Finally, the general rule is that the body of a function is just an ordinary block as any other... and thus it follows the same exact rules.

Another important factor here is the issue of optional semicolons after block-like expression statements. Usually, you don’t finish an if with a semicolon, because Rust has rules that a following expression/statement is automatically and implicitly separated. This has multiple fun consequences, one of them is that { EXPR } - EXPR at the top level of a block gets separated out into two statements implicitly, { EXPR }; -EXPR and one might need ({ EXPR }) - EXPR to get the other parsing. The other consequence is the one relevant here, that an if expression or block (or other block-like expression) as the final statement in a block is the return value, and not implicitly converted into a statement.

I think minimizing the confusion around this feature is also the motivation why this implicit ; only is allowed for expressions of type ().

The final puzzle piece of course is the temporaries of if let. While it looks similar to a let statement, an if let PAT = MATCHED_EXPR { CONTENTS }, there is no rule to limit the temporaries onside of MATCHED_EXPR, so its scope goes beyond the whole if let to the “surrounding statement”, or in this case, to the outermost temporary scope, “the entire function”, which is longer than the local variables in the function’s body live.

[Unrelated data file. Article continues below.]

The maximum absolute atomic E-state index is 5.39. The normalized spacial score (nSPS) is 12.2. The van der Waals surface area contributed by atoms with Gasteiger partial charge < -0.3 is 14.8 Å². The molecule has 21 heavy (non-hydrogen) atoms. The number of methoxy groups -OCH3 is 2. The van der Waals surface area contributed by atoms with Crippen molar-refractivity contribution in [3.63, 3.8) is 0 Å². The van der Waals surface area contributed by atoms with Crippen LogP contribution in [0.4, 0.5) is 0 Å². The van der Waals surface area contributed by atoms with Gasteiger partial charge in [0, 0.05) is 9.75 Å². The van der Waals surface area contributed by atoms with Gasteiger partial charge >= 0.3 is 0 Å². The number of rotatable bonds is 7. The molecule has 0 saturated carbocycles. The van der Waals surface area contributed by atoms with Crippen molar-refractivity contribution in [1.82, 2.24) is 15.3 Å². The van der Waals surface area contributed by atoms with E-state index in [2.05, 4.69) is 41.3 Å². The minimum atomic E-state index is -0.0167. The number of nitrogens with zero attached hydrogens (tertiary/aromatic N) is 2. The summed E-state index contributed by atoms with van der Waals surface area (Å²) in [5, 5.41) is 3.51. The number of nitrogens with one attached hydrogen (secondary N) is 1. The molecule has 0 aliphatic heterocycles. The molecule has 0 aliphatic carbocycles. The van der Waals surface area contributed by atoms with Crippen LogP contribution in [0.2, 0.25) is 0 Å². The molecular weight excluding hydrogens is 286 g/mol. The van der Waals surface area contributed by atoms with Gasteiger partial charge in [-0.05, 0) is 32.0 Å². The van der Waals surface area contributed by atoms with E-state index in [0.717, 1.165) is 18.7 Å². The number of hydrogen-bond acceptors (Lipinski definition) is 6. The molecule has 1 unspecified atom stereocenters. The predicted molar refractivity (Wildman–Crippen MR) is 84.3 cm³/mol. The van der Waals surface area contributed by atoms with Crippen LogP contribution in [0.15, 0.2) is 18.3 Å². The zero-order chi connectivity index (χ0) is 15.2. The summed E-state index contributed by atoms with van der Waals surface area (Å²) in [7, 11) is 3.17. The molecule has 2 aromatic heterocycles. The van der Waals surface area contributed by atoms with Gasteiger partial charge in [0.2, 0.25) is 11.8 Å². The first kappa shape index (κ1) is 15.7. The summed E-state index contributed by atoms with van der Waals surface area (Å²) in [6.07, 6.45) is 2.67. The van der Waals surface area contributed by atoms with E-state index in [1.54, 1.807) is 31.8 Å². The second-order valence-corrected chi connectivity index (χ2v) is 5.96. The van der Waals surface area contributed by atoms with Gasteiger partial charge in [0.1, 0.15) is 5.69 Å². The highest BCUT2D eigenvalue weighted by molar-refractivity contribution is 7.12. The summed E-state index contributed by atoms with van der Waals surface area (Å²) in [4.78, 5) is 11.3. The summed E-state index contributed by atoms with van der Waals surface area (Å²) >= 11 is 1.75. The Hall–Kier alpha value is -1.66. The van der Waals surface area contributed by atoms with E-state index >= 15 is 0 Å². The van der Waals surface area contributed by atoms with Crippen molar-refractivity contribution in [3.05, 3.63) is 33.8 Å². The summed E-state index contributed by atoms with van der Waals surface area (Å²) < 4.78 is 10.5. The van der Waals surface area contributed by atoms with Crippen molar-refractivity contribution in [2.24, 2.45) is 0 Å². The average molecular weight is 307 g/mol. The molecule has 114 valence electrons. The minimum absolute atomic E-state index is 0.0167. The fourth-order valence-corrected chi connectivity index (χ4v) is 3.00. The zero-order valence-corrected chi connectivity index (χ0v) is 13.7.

Temporary scopes are a bit of a mess IMO, but unfortunately, they are considered semantically relevant in Rust, so will hardly ever be changed, to keep stability. Besides lifetime errors[2], good temporary scopes can also be performance relevant: if drops coincide with control-flow, it helps avoid the need for dynamic drop flags[3]. The question of when destructors run can be relevant for low-latency code sections (you wouldn’t want to drop huge Vecs there unexpectedly). And keeping data around for too long can cause too much memory to be kept in-use. Last, but not least, unsafe code might rely on some guard object that, albeit not explicitly used, must not be dropped too early (e.g. before a critical section ends), which motivates predictable (and consistent) placement of drops[4].

  1. In fact, I believe it’s probably quite rare that you write code where you need this behavior, and it’s probably having fewer confusing consequences. ↩︎

  2. which can go either way, something dropped too early can conflict with a borrow of it, something with a destructor that’s containing a borrow can conflict with something else wanting to borrow or drop the same thing ↩︎

  3. which I believe is the motivation for entries in the temporary scopes rules such as the bodies of if/else, the arms of match, and the RHS of lazy boolean operators &&/||. If you’re unsure what drop flags are see here ↩︎

  4. though honestly more-so for local variables; one wouldn’t commonly use such guards with temporaries, I believe ↩︎



There's a draft RFC to change the rules across an edition.

And here's a related blog post more focused on the super let idea, but quite in-depth on the temporary lifetime topic more generally.